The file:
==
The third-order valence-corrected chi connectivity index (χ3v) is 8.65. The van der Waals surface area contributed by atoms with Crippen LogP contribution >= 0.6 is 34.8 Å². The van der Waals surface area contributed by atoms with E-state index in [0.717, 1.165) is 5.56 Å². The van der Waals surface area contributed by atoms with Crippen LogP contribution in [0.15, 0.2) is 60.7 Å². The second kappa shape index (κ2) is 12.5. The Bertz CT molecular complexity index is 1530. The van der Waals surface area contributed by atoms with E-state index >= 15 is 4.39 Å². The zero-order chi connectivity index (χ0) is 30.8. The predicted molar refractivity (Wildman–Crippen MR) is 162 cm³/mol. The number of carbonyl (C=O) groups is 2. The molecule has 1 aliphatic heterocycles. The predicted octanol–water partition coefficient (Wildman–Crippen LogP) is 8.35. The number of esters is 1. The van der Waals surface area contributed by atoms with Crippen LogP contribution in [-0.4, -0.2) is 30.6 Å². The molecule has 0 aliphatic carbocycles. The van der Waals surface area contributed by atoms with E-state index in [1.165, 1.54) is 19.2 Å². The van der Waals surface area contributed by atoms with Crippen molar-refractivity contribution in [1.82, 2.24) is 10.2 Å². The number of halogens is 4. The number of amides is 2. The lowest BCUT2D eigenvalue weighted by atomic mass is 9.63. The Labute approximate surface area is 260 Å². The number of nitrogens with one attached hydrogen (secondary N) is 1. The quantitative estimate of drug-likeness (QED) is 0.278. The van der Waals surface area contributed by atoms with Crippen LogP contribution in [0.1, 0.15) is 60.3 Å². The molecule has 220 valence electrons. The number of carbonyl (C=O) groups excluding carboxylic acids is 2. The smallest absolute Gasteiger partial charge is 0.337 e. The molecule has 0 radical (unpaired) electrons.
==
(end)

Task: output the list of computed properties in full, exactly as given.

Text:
The third-order valence-corrected chi connectivity index (χ3v) is 8.65. The van der Waals surface area contributed by atoms with Crippen LogP contribution >= 0.6 is 34.8 Å². The van der Waals surface area contributed by atoms with E-state index in [0.717, 1.165) is 5.56 Å². The van der Waals surface area contributed by atoms with Crippen LogP contribution in [0.15, 0.2) is 60.7 Å². The second kappa shape index (κ2) is 12.5. The Bertz CT molecular complexity index is 1530. The van der Waals surface area contributed by atoms with E-state index >= 15 is 4.39 Å². The zero-order chi connectivity index (χ0) is 30.8. The predicted molar refractivity (Wildman–Crippen MR) is 162 cm³/mol. The number of carbonyl (C=O) groups is 2. The molecule has 1 aliphatic heterocycles. The predicted octanol–water partition coefficient (Wildman–Crippen LogP) is 8.35. The number of esters is 1. The van der Waals surface area contributed by atoms with Crippen LogP contribution in [-0.4, -0.2) is 30.6 Å². The molecule has 0 aliphatic carbocycles. The van der Waals surface area contributed by atoms with E-state index in [1.165, 1.54) is 19.2 Å². The van der Waals surface area contributed by atoms with Crippen molar-refractivity contribution in [1.82, 2.24) is 10.2 Å². The number of halogens is 4. The number of amides is 2. The lowest BCUT2D eigenvalue weighted by atomic mass is 9.63. The Labute approximate surface area is 260 Å². The number of nitrogens with one attached hydrogen (secondary N) is 1. The quantitative estimate of drug-likeness (QED) is 0.278. The van der Waals surface area contributed by atoms with Crippen LogP contribution in [0.1, 0.15) is 60.3 Å². The molecule has 220 valence electrons. The number of carbonyl (C=O) groups excluding carboxylic acids is 2. The smallest absolute Gasteiger partial charge is 0.337 e. The molecule has 0 radical (unpaired) electrons.